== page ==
We told them, “We win when your churches grow.” These churches will come to Breakaway. They’ll set up booths, hand out flyers. Our language is, by their sophomore year, students are going to find their community either at a church or at a bar, and if we can push them toward the church, we feel like we won.

Really, I think part of the reason why God blesses what’s happening here is we all work together – the churches and ministries, we work together.
Darrell Bock
That’s great. How large of a student-volunteer – you said your student volunteers – how large a group is that who help you pull off these events?
Ben Stuart
It’s about 200.
Darrell Bock
Wow.
Ben Stuart
A little less than that.
Darrell Bock
So four of you are working with 200 students basically. Am I getting that about right?
Ben Stuart
Yes. I mean, we work with about 20 team leaders. It’s fun, because they really do run it. They know where some things are; I don’t know where they are. They make stuff happen, and we get to train them up. It’s fun to work shoulder-to-shoulder with 20 year olds.
Darrell Bock
As I take it, most college ministries are, you try to bring them in when they’re freshmen and hopefully your top leadership has stayed with you and been around for a while by the time they’re either graduating or moved onto graduate school and hung around.
Ben Stuart
That’s right. That’s the toughest part, is right when you get them where you want them, you send them on to somebody on. Hopefully, we’re staffing a lot of great churches.
Darrell Bock
That’s great. It sounds like it’s a terrific ministry.

As you know, since I told you, we’re interviewing ministry leaders literally around the country. We’ve done one in the northeast with Princeton. We did one interview where we combined three schools. This was a Korean professor at Talbot who actually had worked on the campus of three schools over a 30 year period, which was kind of a neat interview because he was able to talk about how the campus has changed in the time that he has been on the campus – over three decades. Also, he was able to very much specify how the campuses were different from one another.

You’re situation is a little different. How long have you been at A&M working on campus?
Ben Stuart
This is my 8th year.
Darrell Bock
Eighth year. Were you a student at A&M as well?
Ben Stuart
Yes.
Darrell Bock
Were you part of Breakaway when you were a student? Have you been connected with the ministry that long, or did you come into it afterwards?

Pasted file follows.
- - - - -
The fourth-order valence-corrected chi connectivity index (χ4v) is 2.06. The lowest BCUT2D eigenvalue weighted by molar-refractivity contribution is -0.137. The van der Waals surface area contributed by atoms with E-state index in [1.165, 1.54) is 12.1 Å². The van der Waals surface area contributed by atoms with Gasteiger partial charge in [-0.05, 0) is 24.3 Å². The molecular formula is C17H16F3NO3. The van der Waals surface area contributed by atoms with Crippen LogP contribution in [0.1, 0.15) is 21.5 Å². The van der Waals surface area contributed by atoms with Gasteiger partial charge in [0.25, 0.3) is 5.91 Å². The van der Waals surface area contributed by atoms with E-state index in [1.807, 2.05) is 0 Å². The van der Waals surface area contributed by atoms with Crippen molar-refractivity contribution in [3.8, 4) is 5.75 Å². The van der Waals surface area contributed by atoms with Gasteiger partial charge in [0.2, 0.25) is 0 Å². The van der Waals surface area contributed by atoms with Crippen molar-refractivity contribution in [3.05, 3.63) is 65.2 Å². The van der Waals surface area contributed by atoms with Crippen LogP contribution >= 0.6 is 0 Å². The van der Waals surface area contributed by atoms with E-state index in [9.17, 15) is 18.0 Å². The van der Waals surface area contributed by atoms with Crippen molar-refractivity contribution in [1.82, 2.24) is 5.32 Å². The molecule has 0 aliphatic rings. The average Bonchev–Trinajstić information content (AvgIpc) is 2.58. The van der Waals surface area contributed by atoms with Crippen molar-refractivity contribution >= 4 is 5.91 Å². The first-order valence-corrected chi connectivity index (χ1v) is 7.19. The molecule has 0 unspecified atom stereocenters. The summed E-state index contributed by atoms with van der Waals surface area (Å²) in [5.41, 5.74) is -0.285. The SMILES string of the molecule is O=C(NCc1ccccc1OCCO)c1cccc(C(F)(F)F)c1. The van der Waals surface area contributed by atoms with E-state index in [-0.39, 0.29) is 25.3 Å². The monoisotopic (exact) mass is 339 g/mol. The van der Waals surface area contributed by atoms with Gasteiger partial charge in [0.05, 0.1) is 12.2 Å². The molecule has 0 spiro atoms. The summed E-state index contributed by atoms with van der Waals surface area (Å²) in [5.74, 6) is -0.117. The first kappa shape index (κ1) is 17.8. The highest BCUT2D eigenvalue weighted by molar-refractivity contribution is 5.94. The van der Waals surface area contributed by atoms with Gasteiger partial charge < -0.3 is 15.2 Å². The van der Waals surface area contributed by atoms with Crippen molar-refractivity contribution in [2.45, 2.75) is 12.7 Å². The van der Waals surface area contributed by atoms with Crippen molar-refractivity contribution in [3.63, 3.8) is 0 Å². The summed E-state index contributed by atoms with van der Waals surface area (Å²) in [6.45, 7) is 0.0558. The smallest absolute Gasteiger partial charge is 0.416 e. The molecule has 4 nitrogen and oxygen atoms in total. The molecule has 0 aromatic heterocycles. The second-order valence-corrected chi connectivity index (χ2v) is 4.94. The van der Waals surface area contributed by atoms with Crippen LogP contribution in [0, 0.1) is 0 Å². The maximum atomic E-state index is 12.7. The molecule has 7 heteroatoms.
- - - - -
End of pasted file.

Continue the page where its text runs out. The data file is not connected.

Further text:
Ben Stuart
Yeah, I attended when I was a student. It was off-campus at the time, and running a little under a thousand people. I went and had a wonderful experience, but I left and never thought I would move back, per se, but I’m so glad I did. We love it here. We love what we get to do.
Darrell Bock
Eight years is still a pretty interesting slice of time. Is there any sense in which A&M – is the A&M of today the A&M of eight years ago, or is the campus changing? Have things changed very much? What’s your take on that question?
Ben Stuart
I would say so. People ask me that all the time: “Is it like a trip down memory lane?” and I say, “No, not at all.” It’s a very different place, physically, ‘cuz so many new buildings have come up. The school is expanding; it’s so much larger than when I was there.
Darrell Bock
How many students does Texas A&M have?
Ben Stuart
It’s over 50,000 now.
Darrell Bock
Wow, so it’s one of the largest schools in the country.
Ben Stuart
That’s right. I think it’s in the top five now, and they’ve just thrown the doors open. They’re going for it in terms of population.
Darrell Bock
What is that doing demographically to your campus? Has that impacted the demographics, the fact that they’ve thrown the doors open? What I have now in mind primarily is the ethnic mix of the campus.
Ben Stuart
One of the great things at A&M is there’s a lot of international students, and particularly because A&M produces a lot of engineers. There’s a lot of students from all over the world that come to get engineering degrees, work with oil – that kind of things. We have a huge international student population.

Once you get within the U.S., I think there’s a decent size Hispanic population. There’s not a very large African-American population.
Darrell Bock
Interesting.
Ben Stuart
That’s something I think the school has constantly been working to change. It is interesting; you’ll see people from all over the world, everywhere. There’s a lot more international students, which is nice.
Darrell Bock
You said the physical layout and size of the school has changed a lot in eight years. Anything else about the school changed over that period? Is the feel of the campus – even though it’s bigger and there are more people – pretty much the same? Or has that changed? Are the issues staying the same, or are they changing?
Ben Stuart
No. I would say it’s a very different day. These students – they were born in the mid-90s. The freshmen were born in ’95. This generation is being raised – YouTube was around when they were kids, cell phones. The way they’re interacting with the culture around them is so different than people that were in school in the 90s. I think it’s very much changed their experience of how they connect with each other, the speed of flow of information to them.
Darrell Bock
That’s an interesting observation. We haven’t heard that one before. That’s a very important observation.